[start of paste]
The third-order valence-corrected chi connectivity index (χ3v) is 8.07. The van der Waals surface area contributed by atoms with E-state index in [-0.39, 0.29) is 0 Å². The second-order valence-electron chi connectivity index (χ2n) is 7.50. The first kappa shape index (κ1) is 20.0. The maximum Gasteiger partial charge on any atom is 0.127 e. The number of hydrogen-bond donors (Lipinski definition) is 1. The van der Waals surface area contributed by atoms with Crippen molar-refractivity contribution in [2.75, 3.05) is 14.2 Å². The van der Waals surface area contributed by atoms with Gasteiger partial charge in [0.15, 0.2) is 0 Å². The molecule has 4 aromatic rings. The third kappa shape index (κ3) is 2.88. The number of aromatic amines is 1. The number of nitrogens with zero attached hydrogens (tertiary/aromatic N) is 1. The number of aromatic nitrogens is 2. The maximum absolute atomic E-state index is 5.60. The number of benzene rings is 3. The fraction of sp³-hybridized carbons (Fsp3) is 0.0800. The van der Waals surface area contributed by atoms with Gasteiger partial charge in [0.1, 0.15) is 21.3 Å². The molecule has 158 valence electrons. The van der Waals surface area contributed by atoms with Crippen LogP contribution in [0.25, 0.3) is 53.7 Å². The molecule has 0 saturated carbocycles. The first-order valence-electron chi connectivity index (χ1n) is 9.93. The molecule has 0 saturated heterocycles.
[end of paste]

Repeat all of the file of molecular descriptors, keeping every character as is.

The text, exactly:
The third-order valence-corrected chi connectivity index (χ3v) is 8.07. The van der Waals surface area contributed by atoms with E-state index in [-0.39, 0.29) is 0 Å². The second-order valence-electron chi connectivity index (χ2n) is 7.50. The first kappa shape index (κ1) is 20.0. The maximum Gasteiger partial charge on any atom is 0.127 e. The number of hydrogen-bond donors (Lipinski definition) is 1. The van der Waals surface area contributed by atoms with Crippen molar-refractivity contribution in [2.75, 3.05) is 14.2 Å². The van der Waals surface area contributed by atoms with Gasteiger partial charge in [0.15, 0.2) is 0 Å². The molecule has 4 aromatic rings. The third kappa shape index (κ3) is 2.88. The number of aromatic amines is 1. The number of nitrogens with zero attached hydrogens (tertiary/aromatic N) is 1. The number of aromatic nitrogens is 2. The maximum absolute atomic E-state index is 5.60. The number of benzene rings is 3. The fraction of sp³-hybridized carbons (Fsp3) is 0.0800. The van der Waals surface area contributed by atoms with Gasteiger partial charge in [0.1, 0.15) is 21.3 Å². The molecule has 158 valence electrons. The van der Waals surface area contributed by atoms with Crippen LogP contribution in [0.25, 0.3) is 53.7 Å². The molecule has 0 saturated carbocycles. The first-order valence-electron chi connectivity index (χ1n) is 9.93. The molecule has 0 saturated heterocycles.